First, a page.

David Steen's introduction to photography was as a 15-year-old school-leaver joining the Picture Post where he had the good fortune to be taken under the wing of the legendary Bert Hardy as an assistant. It was the ultimate training ground in photojournalism, and the launch pad for his career.
Steen's reunion with the Picture Post after having completed his National Service was short-lived. The magazine was losing ground on newer rivals and closed down. He moved to Fleet Street, first to a bright new title, Women's Sunday Mirror, where he picked up First Prize in Encyclopaedia Britannica's Best Picture of the Year Award for his sequence 'Birth of the Baby'. He was 21 and the youngest photographer ever to have been awarded the prize.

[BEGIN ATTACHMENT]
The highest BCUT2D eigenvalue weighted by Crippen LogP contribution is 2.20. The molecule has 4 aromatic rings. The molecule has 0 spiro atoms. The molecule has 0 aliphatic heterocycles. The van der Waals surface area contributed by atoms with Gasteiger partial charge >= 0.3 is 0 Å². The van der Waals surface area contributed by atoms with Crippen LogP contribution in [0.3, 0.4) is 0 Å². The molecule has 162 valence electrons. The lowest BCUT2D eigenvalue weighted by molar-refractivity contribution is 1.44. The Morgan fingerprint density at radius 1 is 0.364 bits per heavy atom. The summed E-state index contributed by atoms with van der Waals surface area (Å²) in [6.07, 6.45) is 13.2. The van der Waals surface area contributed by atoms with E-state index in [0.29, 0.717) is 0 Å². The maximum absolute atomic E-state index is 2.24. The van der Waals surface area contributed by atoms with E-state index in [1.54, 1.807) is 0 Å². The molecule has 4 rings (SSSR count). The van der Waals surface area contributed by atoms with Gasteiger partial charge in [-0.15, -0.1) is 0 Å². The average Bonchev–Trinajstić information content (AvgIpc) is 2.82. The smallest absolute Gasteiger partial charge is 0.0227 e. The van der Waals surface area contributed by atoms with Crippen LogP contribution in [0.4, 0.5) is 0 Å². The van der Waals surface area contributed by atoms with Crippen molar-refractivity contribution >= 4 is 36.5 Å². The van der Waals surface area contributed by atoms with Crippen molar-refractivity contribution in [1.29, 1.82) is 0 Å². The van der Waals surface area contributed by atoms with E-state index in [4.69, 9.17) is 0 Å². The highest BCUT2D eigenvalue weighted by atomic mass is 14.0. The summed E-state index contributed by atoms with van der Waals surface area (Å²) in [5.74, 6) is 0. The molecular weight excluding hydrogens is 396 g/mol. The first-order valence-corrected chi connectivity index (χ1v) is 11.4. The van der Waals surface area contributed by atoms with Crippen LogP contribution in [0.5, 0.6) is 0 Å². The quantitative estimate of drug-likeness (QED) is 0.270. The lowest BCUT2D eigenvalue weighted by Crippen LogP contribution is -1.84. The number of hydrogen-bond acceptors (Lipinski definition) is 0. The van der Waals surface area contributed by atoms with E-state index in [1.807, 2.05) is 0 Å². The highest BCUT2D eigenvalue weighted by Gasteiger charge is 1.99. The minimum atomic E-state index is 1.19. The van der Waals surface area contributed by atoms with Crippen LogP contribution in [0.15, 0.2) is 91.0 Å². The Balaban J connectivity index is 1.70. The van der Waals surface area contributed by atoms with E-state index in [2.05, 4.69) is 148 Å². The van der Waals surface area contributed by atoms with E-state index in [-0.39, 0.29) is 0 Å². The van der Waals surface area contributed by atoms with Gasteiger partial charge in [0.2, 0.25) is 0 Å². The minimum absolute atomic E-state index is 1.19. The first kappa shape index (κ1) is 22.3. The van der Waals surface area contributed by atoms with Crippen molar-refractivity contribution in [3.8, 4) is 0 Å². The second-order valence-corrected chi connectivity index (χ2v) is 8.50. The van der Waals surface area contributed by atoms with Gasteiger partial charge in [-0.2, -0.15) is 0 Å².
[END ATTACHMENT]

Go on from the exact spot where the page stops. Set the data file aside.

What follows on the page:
He spent a year as a staff photographer at the Daily Mail when Fleet Street was the centre of the newspaper world, and then moved on to freelancing for a host of international magazines, including Queen, Nova and The Sunday Times, covering projects as diverse as riots in Harlem to films sets in Acapulco.
Trained on the maxim, "every picture tells a story", he has photographed film stars, artists, musicians, criminals, prime ministers and politicians as well as countless men, women and children going about their daily lives. A book of 100 of his most celebrated portraits, Heroes & Villains, was published by Genesis Publications in 2005.
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